June 27, 2022

Volume XII, Number 178

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June 27, 2022

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June 24, 2022

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Puerto Rico Expands COVID-19 Booster Requirement, Limits Operation Capacity of Certain Businesses

A surge in positive COVID-19 cases in Puerto Rico has Governor Pedro R. Pierluisi issuing yet another round of executive orders, including one that expands the number of workers that must obtain COVID-19 booster shots.

Executive Order 2021-87 covers workers in the public safety and security settings (including police, firefighters, and other first responders) and certain commercial private commercial establishments (including restaurants, bars, fast food, food courts, cafeterias, supermarkets, and gas station markets). Covered workers must get a COVID-19 booster shot on or before January 31, 2022.

Similar to the prior executive order, individuals are eligible for the booster shot, if they were:

  • Vaccinated against COVID-19 using any of the two-dose FDA-approved or authorized vaccines and six months have passed their last dose

  • Vaccinated against COVID-19 using the one-dose FDA-authorized vaccine and two months have passed since their dose

Individuals who are not eligible to get a booster shot as of the issuance of Executive Order 2021-87 (December 31, 2021), because of a medical condition or any other reason, must get their booster shot within 30 days after they become eligible to do so.

Exceptions

Exceptions are provided for medical and religious reasons, but only to covered individuals in the public sector.

In the case of private sector covered workers, if they do not get a booster shot by the specified deadlines, they must comply with requirements from Executive Order 2021-75 by presenting a negative COVID-19 test result at least every seven days or certified proof of recovery from COVID-19 within the last three months. Workers who do not comply with the booster requirement or present one of the two acceptable alternatives cannot be allowed to work in-person.

In case of private sector commercial establishments, the term “employee” is to be interpreted liberally to include any person who physically works in a location, except suppliers. The term includes persons who provide services on a voluntary basis.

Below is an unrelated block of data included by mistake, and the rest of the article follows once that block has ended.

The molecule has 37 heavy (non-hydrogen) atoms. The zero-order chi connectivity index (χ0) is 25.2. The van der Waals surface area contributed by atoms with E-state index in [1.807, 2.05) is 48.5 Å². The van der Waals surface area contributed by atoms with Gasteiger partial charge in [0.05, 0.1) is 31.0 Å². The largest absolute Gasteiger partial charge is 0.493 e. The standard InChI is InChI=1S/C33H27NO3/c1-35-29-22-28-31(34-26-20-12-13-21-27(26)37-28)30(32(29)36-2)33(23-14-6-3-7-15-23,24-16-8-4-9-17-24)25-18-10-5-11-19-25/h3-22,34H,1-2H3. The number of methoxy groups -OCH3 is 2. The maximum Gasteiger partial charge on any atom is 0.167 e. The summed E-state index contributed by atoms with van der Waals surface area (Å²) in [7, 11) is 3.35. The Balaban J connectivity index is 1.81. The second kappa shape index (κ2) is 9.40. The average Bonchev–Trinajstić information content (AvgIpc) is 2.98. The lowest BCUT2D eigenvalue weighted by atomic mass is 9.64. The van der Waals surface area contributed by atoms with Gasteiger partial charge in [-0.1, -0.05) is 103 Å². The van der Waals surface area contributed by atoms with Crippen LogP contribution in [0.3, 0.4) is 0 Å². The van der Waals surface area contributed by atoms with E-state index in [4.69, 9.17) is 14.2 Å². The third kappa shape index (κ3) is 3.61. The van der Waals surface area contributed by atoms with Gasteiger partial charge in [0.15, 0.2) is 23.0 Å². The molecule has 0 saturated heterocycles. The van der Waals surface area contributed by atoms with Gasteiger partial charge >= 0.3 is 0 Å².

Other Executive Orders

Finally, Governor Pierluisi also issued two additional executive orders that affect private sector establishments. Executive Order 2021-86 prohibits the operation of certain businesses from midnight to 5:00 a.m. Exceptions include supermarkets, operations that do not receive visitors, health services establishments, security and transportation services, gas stations, among others. It also prohibits the sale and consumption of alcohol from midnight to 5:00 a.m. Executive Order 2021-86 went into effect on December 31, 2021.

Executive Order 2021-85 orders certain private commercial establishments to operate at reduced capacities. Covered establishments (including restaurants, bars, theaters, and cinemas) must operate at 50 percent capacity. If these establishments operate in an open-air setting, they must operate at 75 percent capacity. These requirements are in place regardless of the vaccination status of both workers and visitors, and establishments must continue to require visitors to present proof of vaccination or negative test results. Executive Order 2021-85 went into effect on December 27, 2021, and its capacity requirements expire on January 16, 2022.

Violations

Failure to comply with some of these executive orders may result in fines of up to $5,000, six months in jail, or both, at the discretion of a court.

Jackson Lewis attorneys are closely monitoring updates and changes to legal requirements and guidance and are available to help employers weed through the complexities.

Jackson Lewis P.C. © 2022National Law Review, Volume XII, Number 3
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About this Author

Juan Felipe Santos, Employment Attorney, Jackson Lewis Law Firm
Office Managing Principal and Office Litigation Manager

Juan Felipe Santos is the Office Managing Principal and Office Litigation Manager in the San Juan, Puerto Rico, office of Jackson Lewis P.C. He has successfully represented employers in litigation before federal and Puerto Rico courts, including jury trials. Before joining Jackson Lewis when it opened the Puerto Rico office in 2013, Mr. Santos worked for over 10 years in other major law firms in Puerto Rico, devoting his practice exclusively to labor and employment law.

Mr. Santos represents clients through all phases and types of federal and local labor and...

787-522-7315
Of Counsel

Carlos J. Saavedra-Gutiérrez is of counsel in the San Juan office of Jackson Lewis, PC and has over 10 years of experience in both the private and public sector. Before the age of 35, Carlos held several senior leadership positions within the Government of Puerto Rico.

From 2017 to 2019, Carlos was the youngest Puerto Rico secretary of Labor and Human Resources. As secretary, Saavedra oversaw the implementation of a private sector labor reform that amended and modernized most employment laws and workplace regulations in Puerto Rico. During 2019, Carlos served...

787-522-7308
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